The 9th Lumière Festival in Lyon, France, is again bringing together some of the biggest names in world cinema, including Guillermo Del Toro, Wong Kar-wai and Michael Mann, while celebrating the history of film with some 400 screenings of international classics.

Launched in 2009 by Bertrand Tavernier and Thierry Frémaux, the respective president and director of the Institut Lumière, the event has become one of the largest international festivals of classic cinema. Last year it hosted 160,500 festivalgoers – up from 2015’s 150,000 admissions – and more than 1,000 industry professionals.

It was in Lyon where brothers Auguste and Louis Lumière invented the cinematograph in 1895, and in keeping with the city’s cinematic tradition, the festival celebrates the history of film by presenting restored works, retrospectives, tributes and master classes.

In 2013, the festival also started what it describes as the first and only classic film market in the world, noting that the heritage cinema sector is currently expanding thanks to advancements in conservation standards and an increasingly diverse media landscape.

This year the Lumière Festival is honoring Wong with the Lumière Award, whose past recipients include such luminaries as Martin Scorsese, Quentin Tarantino, Milos Forman and Clint Eastwood. The fest is also screening Wong’s entire filmography, while the filmmaker will also present his 10-title Carte Blanche selection of favorite films, which includes gritty crime thrillers “Infernal Affairs” by Andrew Lau and Alan Mak and Johnnie To’s “PTU” as well as Stephen Chow’s action comedy “Kung Fu Hustle.”

The fest is also showcasing Del Toro’s works, including the French premiere of his latest film, “The Shape of Water.” The Mexican director is likewise presenting his Carte Blanche list, including Orson Welles’ Franz Kafka adaptation “The Trial”; Luis Buñuel’s scandalous 1961 Golden Palm winner “Viridiana” and Mario Bava’s sci-fi-horror 1965 classic, “Planet of the Vampires.”

Mann will be on hand to introduce a restored version of “Heat” never seen before in France.

Also being feted at this year’s event are filmmakers Tilda Swinton, William Friedkin, Diane Kury, Anna Karina and Jean-François Stévenin.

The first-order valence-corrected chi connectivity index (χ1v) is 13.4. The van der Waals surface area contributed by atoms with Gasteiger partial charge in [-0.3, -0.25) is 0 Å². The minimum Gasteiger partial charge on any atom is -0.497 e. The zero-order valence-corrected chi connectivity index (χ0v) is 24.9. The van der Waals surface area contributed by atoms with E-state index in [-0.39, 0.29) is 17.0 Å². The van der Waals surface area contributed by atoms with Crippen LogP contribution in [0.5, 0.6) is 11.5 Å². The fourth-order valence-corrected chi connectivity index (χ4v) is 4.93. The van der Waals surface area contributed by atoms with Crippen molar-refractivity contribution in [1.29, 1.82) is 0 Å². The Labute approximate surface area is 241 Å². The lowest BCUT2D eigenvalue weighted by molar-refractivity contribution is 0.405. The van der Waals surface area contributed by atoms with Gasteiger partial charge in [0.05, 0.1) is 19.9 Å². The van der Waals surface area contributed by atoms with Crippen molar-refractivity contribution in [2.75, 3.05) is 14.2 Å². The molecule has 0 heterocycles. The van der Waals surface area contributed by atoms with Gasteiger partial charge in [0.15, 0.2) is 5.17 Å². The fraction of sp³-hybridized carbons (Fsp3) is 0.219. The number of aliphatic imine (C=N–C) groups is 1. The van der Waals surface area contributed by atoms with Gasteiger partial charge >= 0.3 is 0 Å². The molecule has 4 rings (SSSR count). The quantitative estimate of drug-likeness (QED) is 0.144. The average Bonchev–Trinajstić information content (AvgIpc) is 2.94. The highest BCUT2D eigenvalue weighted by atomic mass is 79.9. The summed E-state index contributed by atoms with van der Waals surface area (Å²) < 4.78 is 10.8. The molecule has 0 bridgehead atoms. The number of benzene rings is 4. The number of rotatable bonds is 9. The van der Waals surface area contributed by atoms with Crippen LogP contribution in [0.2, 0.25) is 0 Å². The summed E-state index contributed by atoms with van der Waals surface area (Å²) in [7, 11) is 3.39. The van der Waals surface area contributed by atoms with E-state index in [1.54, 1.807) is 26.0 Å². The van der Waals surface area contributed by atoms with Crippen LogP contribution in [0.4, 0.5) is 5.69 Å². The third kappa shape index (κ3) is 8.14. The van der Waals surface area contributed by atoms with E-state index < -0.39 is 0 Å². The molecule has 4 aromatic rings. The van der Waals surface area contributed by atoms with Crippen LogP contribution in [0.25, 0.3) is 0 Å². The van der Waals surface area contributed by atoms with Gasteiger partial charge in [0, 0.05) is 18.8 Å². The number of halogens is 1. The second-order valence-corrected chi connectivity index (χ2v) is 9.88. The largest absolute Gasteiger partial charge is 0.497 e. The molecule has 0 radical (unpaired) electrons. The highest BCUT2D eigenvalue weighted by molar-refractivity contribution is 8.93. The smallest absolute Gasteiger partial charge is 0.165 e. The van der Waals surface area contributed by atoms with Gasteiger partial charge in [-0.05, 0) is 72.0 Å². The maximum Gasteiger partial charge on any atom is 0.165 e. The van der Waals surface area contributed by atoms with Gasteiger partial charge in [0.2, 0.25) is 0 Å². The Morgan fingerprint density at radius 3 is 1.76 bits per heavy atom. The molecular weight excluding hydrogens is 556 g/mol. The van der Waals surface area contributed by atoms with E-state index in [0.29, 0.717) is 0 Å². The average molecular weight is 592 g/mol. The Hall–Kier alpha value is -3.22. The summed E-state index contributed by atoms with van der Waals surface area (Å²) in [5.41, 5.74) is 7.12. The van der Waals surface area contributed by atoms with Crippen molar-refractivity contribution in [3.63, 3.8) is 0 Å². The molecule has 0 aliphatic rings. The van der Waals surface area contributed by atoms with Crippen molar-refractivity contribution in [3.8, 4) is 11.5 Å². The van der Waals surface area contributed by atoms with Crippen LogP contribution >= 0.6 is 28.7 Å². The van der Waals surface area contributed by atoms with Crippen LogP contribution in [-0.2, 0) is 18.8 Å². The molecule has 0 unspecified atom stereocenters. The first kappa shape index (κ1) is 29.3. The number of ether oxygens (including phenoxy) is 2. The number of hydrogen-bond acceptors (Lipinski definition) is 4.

Among the nearly 200 films to unspool in Lyon in various sections are Merian C. Cooper and Ernest B. Schoedsack 1933 classic “King Kong,” Steven Spielberg’s “Close Encounters of the Third Kind,” Hugh Hudson’s 1981 historical drama “Chariots of Fire” and “Reds,” Warren Beatty’s 1981 biopic of American journalist and socialist activist John Reed, as well as newly restored versions of Woody Allen’s “Annie Hall” and Jacques Rivette’s 1981 French drama “Le Pont du Nord.”

In its fifth year, the International Classic Film Market is expanding on many levels, according to project manager Gérald Duchaussoy, who oversees the market’s programming coordination.

“The first step was to modify our name from Classic Film Market to International Classic Film Market,” Duchaussoy says. The event has from the very beginning welcomed many professionals from abroad and always offered bilingual materials and information at all of its roundtables, “so we figured it would be normal to make it official.”

The market, which runs Oct. 17-20, also added an extra day in order to squeeze in more activities, Duchaussoy adds.

“We also wanted to develop the DVD/Blu-ray aspect of the event, which is still very relevant in many countries and a must among cinephiles, hence in the DNA of the Festival Lumière, with its biggest shop in Europe and its market. DVD/Blu-ray line-ups will be presented by recognized publishers in the same way we have been doing with film theater distributors.”

Market organizers have also expanded facilities, adding new spaces for meetings, roundtables and commercial operations and transformed its theater venue by installing new screening and sound equipment.

Juliette Rajon, head of development at the Institut Lumière, expects some 300 accredited professionals from around 20 countries to attend this year’s market, the same level of attendance seen last year.

“We expect the same number this year as we work in a niche market and the number of companies is quite stable.”

Rajon points out, however, that business is tough for buyers and sellers. “We also feel that their financial situation is also quite difficult, that the tension is palpable. Our goal is to help them find more possibilities with the market we organize. We will have one-third of professionals from abroad, more companies represented and a diversity in the different restoration fields.”

Some of this year’s market highlights include a keynote from Jérôme Soulet, Gaumont’s head of video, television and new media. Soulet is the perfect choice for the new keynote event, Duchaussoy says, “as he is at the crossroad of the different mediums besides being innovative, farseeing and penetrating.”

In addition, the market will offer regional focuses on heritage cinema in Greece, Hungary and Latvia.